Tuesday, August 15, 2017

2017 Lichen BioBlitz

One of my big events this summer was the Lichen BioBlitz at Great Basin National Park. Over 50 people gathered to go search out lichens. I came into the event knowing very little about lichens. But, to my surprise, after three days, I could spout out a few Latin names. Woohoo! Everyone had a good time and started viewing the rocks, soils, and trees a lot differently!

Following some talks and a potluck lunch, we split into groups and went out to explore. On the first afternoon, I went out to Snake Creek with a group led by BYU professor Steve Leavitt. He showed us a variety of places that lichens grow.

Tree branches often have some lichens on them, like this Xanthomendoza.

A handlens was really helpful to see some of the tiny parts of the lichens. I was glad I had brought my macro lens for my camera.

I can't quite remember what all I saw that first afternoon. There was so much information that it was all a bit of a blur. On one water birch next to Snake Creek, Steve circled the tree. I asked him how many lichen species he was seeing. He replied at least ten. Whoa!

I knew I had a lot to learn! The next day I headed up to the glacier with Devin.

It turned out this was a good hike to get some lichens straight in my head. We kept seeing the same ones over and over, so it was great practice. Here's elegant starburst lichen, Xanthoria elegans, one of the most common lichens in the park. It grows at all elevations, usually on rocks.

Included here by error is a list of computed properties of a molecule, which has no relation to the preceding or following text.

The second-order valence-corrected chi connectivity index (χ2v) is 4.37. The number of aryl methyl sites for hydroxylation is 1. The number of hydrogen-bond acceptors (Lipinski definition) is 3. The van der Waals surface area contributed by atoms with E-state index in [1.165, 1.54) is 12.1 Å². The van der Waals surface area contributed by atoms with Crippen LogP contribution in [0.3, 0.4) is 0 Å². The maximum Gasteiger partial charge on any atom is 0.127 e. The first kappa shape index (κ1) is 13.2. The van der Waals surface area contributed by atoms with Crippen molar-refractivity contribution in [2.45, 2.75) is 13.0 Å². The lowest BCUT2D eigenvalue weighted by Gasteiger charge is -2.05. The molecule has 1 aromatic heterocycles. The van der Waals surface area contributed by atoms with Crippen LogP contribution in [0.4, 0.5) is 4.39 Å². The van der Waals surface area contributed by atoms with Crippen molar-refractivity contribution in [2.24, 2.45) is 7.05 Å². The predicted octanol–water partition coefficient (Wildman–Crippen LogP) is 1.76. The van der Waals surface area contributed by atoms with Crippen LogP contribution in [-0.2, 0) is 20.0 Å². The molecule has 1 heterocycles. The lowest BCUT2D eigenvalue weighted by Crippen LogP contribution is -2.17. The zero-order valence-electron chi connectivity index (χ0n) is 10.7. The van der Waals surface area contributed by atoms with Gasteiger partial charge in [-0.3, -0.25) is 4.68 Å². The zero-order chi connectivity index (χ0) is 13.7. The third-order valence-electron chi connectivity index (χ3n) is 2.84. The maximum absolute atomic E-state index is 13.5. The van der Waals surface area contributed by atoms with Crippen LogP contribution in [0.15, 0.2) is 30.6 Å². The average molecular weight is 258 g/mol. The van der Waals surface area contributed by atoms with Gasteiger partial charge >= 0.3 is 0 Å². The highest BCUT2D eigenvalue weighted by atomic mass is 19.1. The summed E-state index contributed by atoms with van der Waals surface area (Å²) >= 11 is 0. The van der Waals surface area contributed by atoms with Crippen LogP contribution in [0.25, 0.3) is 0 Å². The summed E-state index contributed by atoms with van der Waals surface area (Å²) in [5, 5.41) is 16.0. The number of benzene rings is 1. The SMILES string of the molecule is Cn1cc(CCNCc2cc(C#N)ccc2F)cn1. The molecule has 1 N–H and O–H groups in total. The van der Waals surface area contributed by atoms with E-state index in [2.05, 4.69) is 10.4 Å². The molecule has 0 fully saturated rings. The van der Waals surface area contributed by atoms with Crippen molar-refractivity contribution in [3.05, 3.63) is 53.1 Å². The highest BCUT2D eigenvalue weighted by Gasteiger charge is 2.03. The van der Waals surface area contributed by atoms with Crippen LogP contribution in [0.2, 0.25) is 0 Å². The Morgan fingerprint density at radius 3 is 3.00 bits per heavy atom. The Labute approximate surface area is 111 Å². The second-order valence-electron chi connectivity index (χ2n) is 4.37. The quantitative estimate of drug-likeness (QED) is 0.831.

This white and black lichen is the roadmap lichen, Lecidea tessalata.

This lichen had little trumpets emerging from it, so cool! (Cladonia species)

Devin was very patient and did a great job of explaining not only lichens, but also overall forest ecology.

One thing that fascinated me was how many bryophytes (mosses) were around. They are much fuzzier than lichens. And when you look at them really close up, they are amazing.

The shapes of the lichens are fascinating. Here's a Rhizoplaca.

And a different species of Rhizoplaca. Those little round plates helped me remember the name.

We progressed up the trail and got to the bristlecones. Tucked away in the interior of a dead bristlecone was some wolf lichen (Letharia vulpina). It looked totally different than the other lichens we had seen.

One tree had mega-sized wolf lichen on it. So cool! These lichens can be used to make a yellow dye. They've also been used to poison foxes and wolves in Europe.